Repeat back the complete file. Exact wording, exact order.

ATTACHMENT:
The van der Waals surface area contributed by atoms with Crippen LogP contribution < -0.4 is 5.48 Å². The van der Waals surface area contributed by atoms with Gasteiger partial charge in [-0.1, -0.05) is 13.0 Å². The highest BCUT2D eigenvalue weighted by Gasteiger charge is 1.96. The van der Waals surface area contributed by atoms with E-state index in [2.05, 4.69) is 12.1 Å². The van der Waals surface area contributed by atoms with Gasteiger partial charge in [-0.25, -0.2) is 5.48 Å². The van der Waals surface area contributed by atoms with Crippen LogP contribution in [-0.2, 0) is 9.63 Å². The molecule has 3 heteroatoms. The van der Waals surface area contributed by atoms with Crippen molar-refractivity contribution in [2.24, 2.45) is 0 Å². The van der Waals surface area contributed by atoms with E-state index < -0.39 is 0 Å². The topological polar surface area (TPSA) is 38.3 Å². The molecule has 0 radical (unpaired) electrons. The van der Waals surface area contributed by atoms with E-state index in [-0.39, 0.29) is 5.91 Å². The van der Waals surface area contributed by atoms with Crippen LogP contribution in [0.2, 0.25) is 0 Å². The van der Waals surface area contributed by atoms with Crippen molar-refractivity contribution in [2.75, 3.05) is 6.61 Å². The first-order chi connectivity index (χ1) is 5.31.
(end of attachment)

The van der Waals surface area contributed by atoms with Crippen LogP contribution < -0.4 is 5.48 Å². The van der Waals surface area contributed by atoms with Gasteiger partial charge in [-0.1, -0.05) is 13.0 Å². The highest BCUT2D eigenvalue weighted by Gasteiger charge is 1.96. The van der Waals surface area contributed by atoms with E-state index in [2.05, 4.69) is 12.1 Å². The van der Waals surface area contributed by atoms with Gasteiger partial charge in [-0.25, -0.2) is 5.48 Å². The van der Waals surface area contributed by atoms with Crippen LogP contribution in [-0.2, 0) is 9.63 Å². The molecule has 3 heteroatoms. The van der Waals surface area contributed by atoms with Crippen molar-refractivity contribution in [2.24, 2.45) is 0 Å². The van der Waals surface area contributed by atoms with E-state index < -0.39 is 0 Å². The topological polar surface area (TPSA) is 38.3 Å². The molecule has 0 radical (unpaired) electrons. The van der Waals surface area contributed by atoms with E-state index in [-0.39, 0.29) is 5.91 Å². The van der Waals surface area contributed by atoms with Crippen LogP contribution in [0.2, 0.25) is 0 Å². The van der Waals surface area contributed by atoms with Crippen molar-refractivity contribution in [2.75, 3.05) is 6.61 Å². The first-order chi connectivity index (χ1) is 5.31.